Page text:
Worldwide, roughly 43 million women have an abortion each year. Yet these same women face stigma, a form of social control used to dehumanize, devalue, and isolate them. Providers are grappling with effective ways to reduce abortion stigma.
We should understand women who have had multiple abortions through their individual life experiences rather than judging them based on their pregnancy history.
We know what we think about the Hyde Amendment. But what do women who are on Medicaid, the very people who are most affected by Hyde, think about the restrictions it places on their insurance coverage?
Twenty states now have laws prohibiting gender discrimination against LGBT people. However, that still means that 30 states do not.
When we rely on a relief/regret dichotomy to define women’s emotional experiences after their abortions, we leave little room for the complexity inherent in women’s reproductive lives.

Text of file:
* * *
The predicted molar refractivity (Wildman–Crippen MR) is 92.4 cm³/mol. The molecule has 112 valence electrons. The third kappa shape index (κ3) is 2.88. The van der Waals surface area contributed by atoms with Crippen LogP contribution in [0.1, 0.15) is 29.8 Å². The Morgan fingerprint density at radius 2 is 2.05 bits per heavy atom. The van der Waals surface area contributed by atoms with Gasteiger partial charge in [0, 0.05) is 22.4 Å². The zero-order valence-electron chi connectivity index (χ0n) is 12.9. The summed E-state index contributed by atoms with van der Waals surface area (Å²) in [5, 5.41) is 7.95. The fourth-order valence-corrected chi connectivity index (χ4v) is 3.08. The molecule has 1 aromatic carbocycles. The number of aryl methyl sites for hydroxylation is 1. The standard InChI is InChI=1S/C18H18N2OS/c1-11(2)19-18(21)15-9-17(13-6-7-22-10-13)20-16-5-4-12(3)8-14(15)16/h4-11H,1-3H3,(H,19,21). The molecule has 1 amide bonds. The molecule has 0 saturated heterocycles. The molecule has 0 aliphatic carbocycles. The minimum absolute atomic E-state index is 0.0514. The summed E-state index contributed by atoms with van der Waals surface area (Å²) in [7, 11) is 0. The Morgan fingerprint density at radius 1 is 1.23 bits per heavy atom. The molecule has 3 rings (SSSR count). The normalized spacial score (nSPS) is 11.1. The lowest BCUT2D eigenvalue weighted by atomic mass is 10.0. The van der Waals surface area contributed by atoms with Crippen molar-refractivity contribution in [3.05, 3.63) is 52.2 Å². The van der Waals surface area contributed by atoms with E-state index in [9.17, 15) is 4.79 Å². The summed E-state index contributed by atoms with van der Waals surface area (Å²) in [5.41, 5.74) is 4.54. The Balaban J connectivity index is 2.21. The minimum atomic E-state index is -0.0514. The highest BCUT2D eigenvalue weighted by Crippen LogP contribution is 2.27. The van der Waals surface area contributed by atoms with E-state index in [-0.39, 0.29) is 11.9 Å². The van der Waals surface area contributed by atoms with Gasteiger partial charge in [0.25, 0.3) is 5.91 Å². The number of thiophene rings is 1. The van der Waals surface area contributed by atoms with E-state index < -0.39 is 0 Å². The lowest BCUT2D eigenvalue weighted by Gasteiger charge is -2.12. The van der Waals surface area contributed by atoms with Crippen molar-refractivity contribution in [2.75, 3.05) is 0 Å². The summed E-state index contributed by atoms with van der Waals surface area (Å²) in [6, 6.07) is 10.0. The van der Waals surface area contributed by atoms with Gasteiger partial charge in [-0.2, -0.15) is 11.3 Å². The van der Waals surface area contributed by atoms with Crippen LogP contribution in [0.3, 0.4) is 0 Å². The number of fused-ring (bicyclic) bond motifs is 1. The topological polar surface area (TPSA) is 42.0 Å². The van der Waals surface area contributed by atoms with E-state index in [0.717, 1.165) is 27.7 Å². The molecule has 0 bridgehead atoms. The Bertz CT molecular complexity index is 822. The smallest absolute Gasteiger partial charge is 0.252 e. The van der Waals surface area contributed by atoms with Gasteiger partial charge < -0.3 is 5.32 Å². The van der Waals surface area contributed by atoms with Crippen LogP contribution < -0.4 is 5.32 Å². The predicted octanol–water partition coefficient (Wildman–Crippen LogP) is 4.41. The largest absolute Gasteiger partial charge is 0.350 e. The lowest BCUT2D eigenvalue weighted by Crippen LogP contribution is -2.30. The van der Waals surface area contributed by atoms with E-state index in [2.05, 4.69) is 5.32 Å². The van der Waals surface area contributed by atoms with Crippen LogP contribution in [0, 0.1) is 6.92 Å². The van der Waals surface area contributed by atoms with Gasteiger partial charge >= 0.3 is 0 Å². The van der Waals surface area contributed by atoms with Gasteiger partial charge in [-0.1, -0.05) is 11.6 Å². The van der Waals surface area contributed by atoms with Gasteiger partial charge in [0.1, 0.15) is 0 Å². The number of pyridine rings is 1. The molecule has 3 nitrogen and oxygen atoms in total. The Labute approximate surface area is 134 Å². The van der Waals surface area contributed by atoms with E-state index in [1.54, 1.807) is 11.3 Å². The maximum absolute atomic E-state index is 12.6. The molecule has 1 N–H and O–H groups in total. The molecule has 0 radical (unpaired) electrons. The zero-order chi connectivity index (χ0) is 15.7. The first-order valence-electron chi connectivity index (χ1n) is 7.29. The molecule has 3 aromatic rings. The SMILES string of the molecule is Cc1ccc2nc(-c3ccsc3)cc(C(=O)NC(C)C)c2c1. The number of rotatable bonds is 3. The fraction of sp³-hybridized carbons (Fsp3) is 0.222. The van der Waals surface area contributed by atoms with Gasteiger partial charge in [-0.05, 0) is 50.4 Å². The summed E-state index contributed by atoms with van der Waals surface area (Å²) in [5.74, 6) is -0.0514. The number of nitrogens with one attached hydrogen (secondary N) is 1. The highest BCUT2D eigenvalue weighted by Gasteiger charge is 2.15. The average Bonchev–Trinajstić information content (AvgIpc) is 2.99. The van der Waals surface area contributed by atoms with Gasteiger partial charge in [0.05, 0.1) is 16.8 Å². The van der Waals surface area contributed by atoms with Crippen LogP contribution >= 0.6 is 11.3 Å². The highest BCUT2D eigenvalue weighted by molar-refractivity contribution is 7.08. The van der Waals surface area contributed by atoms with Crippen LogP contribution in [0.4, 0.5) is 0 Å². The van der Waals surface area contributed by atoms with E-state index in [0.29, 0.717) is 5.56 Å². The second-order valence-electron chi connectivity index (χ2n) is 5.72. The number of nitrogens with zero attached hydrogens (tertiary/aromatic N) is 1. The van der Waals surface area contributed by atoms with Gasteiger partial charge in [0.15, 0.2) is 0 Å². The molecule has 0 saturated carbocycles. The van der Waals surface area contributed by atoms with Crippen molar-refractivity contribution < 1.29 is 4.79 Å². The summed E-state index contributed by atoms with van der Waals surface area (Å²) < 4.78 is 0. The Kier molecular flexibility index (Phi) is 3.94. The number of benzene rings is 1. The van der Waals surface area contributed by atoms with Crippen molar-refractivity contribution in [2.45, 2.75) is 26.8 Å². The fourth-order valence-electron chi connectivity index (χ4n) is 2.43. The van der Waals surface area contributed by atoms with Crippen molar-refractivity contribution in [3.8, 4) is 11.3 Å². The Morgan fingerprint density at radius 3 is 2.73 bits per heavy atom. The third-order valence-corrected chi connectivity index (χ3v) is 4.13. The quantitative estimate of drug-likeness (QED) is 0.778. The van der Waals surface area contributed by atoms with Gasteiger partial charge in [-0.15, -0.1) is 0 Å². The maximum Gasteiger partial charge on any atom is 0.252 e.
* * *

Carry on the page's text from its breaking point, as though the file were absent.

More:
We will only be able to get people into treatment early, and retain them in treatment, if we finally move from rhetoric to real action on HIV and human rights.
If you happen to be a woman of color, you simply don’t have any business that is your own, as far as society is concerned. The Jezebel and Welfare Queen stereotypes shape the responses you receive from others when you have a belly full of baby. So, the next time someone asks me how many more babies I’m going to have, I will have to respond with a “Girllllll, stay out my bedroom.”
Five years after Mexico City decriminalized first-trimester abortion, the MARIA Fund helps women from other parts of Mexico to access safe abortion care. You can help them.
The radio network will produce a live 2 hour special focusing on a clinic, its staff and patients. But will anti-choice let the broadcast happen?
For anyone who cares about human rights from a health and discrimination angle, recent cases criminalizing HIV transmission raise multiple red flags.